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The Critical Role of Safe and Secure Backup System Storage

The Critical Role of Safe and Secure Backup System Storage

The Critical Role of Safe and Secure Backup System Storage

Solutions Review’s Premium Content Series is a collection of contributed articles written by industry experts in enterprise software categories. In this feature, SANS Institute Dean of Research Dr. Johannes Ullrich explains the critical role of safe and secure backup system storage.

It’s no secret that backup systems are critical to preserving sensitive data files from ransomware, theft, sabotage, and accidental loss. However, it’s important to remember that merely leveraging backups isn’t the end-all-be-all solution to a challenge riddled with complexity. Just because organizations have backup systems in place does not always mean their data is fully protected in the wake of a loss-causing event. And amid sharp rises in the volume and velocity of attacks, the consequences of poor data backups are too severe to overlook. For example, IBM’s 2022 Cost of a Data Breach Report found:

Secure Backup System Storage

  • Globally, the average total cost of a data breach increased by 13 percent YoY to a record-high $4.3 million in losses. U.S. organizations were most impacted, with an average loss of $9.4 million per breach.
  • The average duration of identifying and containing a data breach lasted more than 275 days – equivalent to over nine months of downtime.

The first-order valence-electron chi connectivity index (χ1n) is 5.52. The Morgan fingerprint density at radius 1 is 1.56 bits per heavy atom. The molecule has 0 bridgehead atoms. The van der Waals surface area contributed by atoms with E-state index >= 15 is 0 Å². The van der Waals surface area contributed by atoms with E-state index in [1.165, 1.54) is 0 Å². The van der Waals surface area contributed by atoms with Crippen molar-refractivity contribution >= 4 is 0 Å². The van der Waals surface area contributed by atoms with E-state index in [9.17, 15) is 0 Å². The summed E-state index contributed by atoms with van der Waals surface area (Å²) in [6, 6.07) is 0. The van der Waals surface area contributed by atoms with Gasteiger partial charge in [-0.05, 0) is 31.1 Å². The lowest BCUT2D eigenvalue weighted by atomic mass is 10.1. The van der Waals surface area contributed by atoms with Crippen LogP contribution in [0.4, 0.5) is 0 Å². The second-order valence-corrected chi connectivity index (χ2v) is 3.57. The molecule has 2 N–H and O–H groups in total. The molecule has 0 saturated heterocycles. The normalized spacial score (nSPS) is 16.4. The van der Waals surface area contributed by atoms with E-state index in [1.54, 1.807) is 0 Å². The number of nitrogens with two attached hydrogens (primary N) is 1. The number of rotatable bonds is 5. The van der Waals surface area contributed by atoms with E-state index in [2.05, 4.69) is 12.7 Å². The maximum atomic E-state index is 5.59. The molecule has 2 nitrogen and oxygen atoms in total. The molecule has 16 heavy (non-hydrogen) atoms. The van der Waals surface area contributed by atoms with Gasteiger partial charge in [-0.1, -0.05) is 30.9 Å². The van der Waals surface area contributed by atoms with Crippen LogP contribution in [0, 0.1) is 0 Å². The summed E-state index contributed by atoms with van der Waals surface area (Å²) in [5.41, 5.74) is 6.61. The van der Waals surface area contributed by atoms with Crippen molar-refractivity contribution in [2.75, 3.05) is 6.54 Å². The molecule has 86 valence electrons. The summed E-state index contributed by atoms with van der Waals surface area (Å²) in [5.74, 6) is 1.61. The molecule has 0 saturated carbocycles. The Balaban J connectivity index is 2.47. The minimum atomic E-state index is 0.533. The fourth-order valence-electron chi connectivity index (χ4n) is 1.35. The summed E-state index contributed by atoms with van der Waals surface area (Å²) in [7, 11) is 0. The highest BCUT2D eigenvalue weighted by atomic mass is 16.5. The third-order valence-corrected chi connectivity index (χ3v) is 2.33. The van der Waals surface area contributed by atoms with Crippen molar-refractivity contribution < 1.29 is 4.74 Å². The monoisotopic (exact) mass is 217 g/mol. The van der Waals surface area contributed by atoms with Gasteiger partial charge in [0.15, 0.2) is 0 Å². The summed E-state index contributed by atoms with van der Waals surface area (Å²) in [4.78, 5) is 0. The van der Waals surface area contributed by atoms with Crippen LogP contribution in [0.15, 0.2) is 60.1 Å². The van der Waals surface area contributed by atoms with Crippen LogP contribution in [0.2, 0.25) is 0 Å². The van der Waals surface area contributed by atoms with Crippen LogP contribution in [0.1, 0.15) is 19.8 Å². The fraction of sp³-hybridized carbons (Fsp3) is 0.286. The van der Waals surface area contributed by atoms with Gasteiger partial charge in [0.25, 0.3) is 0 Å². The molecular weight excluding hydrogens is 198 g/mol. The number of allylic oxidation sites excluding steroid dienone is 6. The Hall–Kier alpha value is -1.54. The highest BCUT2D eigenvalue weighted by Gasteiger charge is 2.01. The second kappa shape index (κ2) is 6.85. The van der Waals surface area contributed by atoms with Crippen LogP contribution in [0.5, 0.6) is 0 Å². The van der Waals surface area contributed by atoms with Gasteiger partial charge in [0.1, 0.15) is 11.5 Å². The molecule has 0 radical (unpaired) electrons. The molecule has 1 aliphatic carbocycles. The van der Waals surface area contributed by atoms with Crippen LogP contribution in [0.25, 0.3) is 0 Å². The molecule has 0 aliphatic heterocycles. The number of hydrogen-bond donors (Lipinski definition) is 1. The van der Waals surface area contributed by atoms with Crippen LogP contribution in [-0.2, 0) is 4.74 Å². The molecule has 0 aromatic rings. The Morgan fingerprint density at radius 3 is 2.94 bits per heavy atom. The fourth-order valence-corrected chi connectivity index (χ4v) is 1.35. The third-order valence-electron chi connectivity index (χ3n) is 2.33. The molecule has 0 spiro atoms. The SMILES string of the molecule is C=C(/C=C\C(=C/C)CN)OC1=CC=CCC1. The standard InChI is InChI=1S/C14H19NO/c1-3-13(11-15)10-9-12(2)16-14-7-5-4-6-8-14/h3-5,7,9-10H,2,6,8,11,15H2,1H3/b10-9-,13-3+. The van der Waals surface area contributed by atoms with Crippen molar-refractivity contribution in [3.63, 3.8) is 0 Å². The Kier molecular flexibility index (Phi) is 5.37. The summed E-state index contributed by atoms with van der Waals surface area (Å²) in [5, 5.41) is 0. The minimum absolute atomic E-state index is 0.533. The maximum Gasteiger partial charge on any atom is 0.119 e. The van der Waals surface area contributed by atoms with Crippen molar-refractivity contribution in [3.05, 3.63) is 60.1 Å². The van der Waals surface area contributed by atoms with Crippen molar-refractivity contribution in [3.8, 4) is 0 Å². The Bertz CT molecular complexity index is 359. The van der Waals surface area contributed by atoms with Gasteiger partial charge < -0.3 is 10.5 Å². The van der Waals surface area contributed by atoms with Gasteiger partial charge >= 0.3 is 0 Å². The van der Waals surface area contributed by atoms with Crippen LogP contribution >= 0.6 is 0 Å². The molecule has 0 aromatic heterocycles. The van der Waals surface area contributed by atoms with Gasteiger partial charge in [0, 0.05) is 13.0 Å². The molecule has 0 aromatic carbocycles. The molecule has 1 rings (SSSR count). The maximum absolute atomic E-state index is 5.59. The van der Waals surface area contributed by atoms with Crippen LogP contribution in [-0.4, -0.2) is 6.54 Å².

As attackers have grown more skilled and sophisticated, they are now leveraging hard-to-detect tactics, techniques, and procedures (TTPs) that capitalize on backup system vulnerabilities to either steal data or disrupt recovery operations. Remote access backups, for instance, are often reliant on password protections. Due to poor password hygiene or the absence of two-factor authentication, these backup systems can be easy targets for threat actors to utilize as attack vectors against protected systems.

When exploited, backup software vulnerabilities can also compound into giving attackers direct access to live system environments. Take the CVE-2022-36537 vulnerability that was publicized in early 2023 for example. Threat actors used it to access additional servers that were backed up on the same system, essentially “surfing backward” into live environments to exfiltrate data and distribute malware. That very same scenario is impacting organizations of all sizes or sectors, heightening the criticality of effectively implementing safe and secure backup system storage to maximize protection and agility.

The 3-2-1 Rule

Organizations should consider data assets at risk if they are not backed up in at least three different locations. Coined the 3-2-1 rule, this approach combines a diverse mix of cloud, on-premises, and offline/remote copies to ensure data can be preserved even if an online backup is disrupted. Among all forms of backup systems, cloud-based backups are often most vulnerable. In turn, organizations should be leveraging an on-premises backup that can drive rapid restoration at scale, especially in cases where there’s a high volume of critical data to recover.